Dras­tic re­duc­tions and real cost sav­ings in man­age­ment staffing and struc­tures could be made if the so­cial care func­tions and the bud­gets of the ex­ist­ing mul­ti­ple lo­cal au­thor­i­ties were made part of a sin­gle uni­fied health and so­cial care ser­vice.

In ef­fect, Wales would have three Health and So­cial Care Boards serv­ing 1.1 mil­lion pop­u­la­tion.

Gov­ern­ment must ur­gently tackle the short­age of doc­tors, nurses, health and so­cial care pro­fes­sion­als and car­ers.

In­creased re­cruit­ment and im­proved re­ten­tion of staff trained in Wales for the health and care ser­vice are es­sen­tial. Car­ers will need to be re­cruited and trained and paid a re­al­is­tic wage.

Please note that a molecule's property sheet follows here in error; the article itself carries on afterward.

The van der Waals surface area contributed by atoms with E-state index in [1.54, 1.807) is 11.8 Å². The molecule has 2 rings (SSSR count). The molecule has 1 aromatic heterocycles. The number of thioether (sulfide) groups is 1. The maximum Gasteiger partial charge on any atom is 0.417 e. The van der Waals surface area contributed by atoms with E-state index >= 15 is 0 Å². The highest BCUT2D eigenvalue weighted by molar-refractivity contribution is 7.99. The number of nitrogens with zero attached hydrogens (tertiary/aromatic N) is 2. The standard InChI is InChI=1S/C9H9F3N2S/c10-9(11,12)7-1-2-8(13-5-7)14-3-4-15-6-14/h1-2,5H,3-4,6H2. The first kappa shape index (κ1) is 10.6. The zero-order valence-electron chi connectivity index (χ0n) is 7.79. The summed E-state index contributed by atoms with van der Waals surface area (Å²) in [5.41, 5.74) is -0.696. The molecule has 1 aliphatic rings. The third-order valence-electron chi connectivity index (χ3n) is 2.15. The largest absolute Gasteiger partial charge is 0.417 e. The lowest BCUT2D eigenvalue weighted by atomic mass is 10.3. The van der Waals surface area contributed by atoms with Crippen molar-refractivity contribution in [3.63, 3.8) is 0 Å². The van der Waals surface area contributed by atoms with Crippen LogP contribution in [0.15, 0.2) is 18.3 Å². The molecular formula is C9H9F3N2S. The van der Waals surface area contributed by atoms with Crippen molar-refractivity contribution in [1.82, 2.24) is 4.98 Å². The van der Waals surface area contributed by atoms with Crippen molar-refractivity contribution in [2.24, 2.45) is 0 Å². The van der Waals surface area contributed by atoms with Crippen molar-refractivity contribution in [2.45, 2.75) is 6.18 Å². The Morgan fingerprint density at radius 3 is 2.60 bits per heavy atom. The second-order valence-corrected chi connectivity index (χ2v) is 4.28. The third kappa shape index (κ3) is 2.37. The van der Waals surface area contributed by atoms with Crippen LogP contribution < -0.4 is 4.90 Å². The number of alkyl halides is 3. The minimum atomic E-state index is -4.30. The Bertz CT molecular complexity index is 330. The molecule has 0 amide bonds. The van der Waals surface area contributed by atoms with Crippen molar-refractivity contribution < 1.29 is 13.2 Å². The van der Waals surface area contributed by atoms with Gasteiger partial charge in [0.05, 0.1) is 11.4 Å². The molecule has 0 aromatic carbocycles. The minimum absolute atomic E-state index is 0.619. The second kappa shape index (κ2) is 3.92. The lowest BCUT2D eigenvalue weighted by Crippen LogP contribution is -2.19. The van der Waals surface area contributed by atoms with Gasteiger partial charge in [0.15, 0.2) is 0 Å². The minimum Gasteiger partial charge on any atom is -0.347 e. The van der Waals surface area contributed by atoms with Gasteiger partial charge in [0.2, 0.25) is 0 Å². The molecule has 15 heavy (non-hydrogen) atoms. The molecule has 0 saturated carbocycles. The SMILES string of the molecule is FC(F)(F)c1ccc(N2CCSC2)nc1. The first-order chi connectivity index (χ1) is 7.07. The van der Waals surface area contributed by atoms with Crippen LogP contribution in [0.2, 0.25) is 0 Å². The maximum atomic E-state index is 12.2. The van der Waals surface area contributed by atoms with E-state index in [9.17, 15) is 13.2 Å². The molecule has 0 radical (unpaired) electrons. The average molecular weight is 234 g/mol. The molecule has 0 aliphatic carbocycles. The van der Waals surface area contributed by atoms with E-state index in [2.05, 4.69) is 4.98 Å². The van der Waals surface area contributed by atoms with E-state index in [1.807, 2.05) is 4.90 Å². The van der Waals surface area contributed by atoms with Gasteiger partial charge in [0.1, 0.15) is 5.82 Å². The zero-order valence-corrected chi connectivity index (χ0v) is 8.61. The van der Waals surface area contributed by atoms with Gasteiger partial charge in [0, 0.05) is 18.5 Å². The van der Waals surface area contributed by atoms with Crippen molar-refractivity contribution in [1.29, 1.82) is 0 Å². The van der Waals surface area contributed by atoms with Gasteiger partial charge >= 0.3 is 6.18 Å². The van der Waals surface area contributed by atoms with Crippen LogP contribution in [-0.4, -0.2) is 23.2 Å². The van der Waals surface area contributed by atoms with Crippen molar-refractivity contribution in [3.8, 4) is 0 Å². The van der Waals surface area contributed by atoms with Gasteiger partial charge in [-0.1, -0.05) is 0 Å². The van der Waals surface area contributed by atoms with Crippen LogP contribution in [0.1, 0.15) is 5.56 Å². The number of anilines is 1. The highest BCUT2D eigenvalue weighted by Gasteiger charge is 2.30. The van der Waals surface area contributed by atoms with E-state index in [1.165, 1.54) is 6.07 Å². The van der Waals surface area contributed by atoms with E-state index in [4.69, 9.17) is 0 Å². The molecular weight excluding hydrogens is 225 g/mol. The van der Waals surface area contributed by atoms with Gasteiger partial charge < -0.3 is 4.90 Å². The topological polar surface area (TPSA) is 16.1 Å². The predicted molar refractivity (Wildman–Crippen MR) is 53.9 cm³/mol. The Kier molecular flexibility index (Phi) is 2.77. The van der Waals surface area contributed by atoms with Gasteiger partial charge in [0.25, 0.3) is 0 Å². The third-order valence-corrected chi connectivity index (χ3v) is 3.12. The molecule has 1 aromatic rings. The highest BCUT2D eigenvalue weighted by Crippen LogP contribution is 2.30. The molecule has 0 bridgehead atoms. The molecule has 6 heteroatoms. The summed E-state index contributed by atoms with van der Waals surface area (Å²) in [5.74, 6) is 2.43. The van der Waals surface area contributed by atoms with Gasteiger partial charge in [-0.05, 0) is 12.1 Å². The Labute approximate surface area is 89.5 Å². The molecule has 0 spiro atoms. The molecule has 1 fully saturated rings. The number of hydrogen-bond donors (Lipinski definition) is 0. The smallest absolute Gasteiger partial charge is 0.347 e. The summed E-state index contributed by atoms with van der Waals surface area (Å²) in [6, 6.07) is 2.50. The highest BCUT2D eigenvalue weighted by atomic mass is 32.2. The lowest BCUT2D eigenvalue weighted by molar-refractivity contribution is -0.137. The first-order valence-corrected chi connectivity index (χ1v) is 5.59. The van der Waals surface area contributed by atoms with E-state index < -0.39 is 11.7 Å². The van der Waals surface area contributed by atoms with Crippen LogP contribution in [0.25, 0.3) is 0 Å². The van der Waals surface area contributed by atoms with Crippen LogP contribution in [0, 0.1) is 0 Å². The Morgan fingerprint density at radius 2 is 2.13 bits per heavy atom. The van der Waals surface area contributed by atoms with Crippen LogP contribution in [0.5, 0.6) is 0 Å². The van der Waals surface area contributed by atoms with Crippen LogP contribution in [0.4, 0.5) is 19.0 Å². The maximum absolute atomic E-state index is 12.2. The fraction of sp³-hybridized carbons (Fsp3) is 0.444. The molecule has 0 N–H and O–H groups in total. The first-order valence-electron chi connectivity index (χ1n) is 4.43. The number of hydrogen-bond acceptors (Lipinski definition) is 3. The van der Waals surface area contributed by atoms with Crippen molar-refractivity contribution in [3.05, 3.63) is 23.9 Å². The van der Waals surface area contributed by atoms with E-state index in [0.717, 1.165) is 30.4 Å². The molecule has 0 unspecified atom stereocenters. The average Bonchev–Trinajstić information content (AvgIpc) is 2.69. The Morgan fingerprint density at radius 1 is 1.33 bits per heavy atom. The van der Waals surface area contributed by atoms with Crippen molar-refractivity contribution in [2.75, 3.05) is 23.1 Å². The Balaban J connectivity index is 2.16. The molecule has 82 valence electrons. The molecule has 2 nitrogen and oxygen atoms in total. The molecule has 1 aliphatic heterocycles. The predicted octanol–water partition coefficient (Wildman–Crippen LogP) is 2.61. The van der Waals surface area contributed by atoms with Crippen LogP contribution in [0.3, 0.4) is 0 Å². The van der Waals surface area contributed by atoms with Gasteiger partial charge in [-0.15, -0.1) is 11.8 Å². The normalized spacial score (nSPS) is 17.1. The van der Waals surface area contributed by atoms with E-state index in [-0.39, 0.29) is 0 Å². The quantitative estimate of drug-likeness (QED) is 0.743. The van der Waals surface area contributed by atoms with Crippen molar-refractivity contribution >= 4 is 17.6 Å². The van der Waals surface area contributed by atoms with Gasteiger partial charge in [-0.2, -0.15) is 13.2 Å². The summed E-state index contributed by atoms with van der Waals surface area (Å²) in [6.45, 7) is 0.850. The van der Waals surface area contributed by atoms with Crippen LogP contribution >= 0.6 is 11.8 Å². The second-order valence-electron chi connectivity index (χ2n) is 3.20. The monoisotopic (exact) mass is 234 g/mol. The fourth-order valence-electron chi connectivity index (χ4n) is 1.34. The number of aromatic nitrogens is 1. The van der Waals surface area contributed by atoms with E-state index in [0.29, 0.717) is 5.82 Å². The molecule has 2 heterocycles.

Lo­cal­ity health and care hubs would be es­tab­lished, bring­ing to­gether health, so­cial care, third sec­tor and lo­cal vol­un­teer cit­i­zens groups.

There would have to be a max­i­mum of nine hospi­tals with A&E ser­vices across Wales, two dis­trict gen­eral hospi­tals for each health and so­cial care board and one teach­ing ter­tiary health cen­tre

Sixty per cent of the in­take of Welsh health and so­cial ed­u­ca­tional in­sti­tu­tions should be from the Wales pop­u­la­tion.

There needs to be a stan­dard per­capita fixed price for health and so­cial care pro­vi­sion in or­der to en­sure eq­ui­table ac­cess and fair tax­a­tion.

Un­less the Welsh Gov­ern­ment takes ur­gent ac­tion, and im­poses a new model with agreed stan­dards and lim­its, the pop­u­la­tion of Wales will not be well served.

Tough though it may be, the mul­ti­ple bu­reau­cra­cies, the over-com­plex­ity of de­ci­sion-mak­ing and man­age­ment will have to change, jobs will be fo­cused on de­liv­ery of ser­vice and non-front­line re­dun­dan­cies will be in­evitable.

The cur­rent sham­bles is no longer sus­tain­able or fit for pur­pose.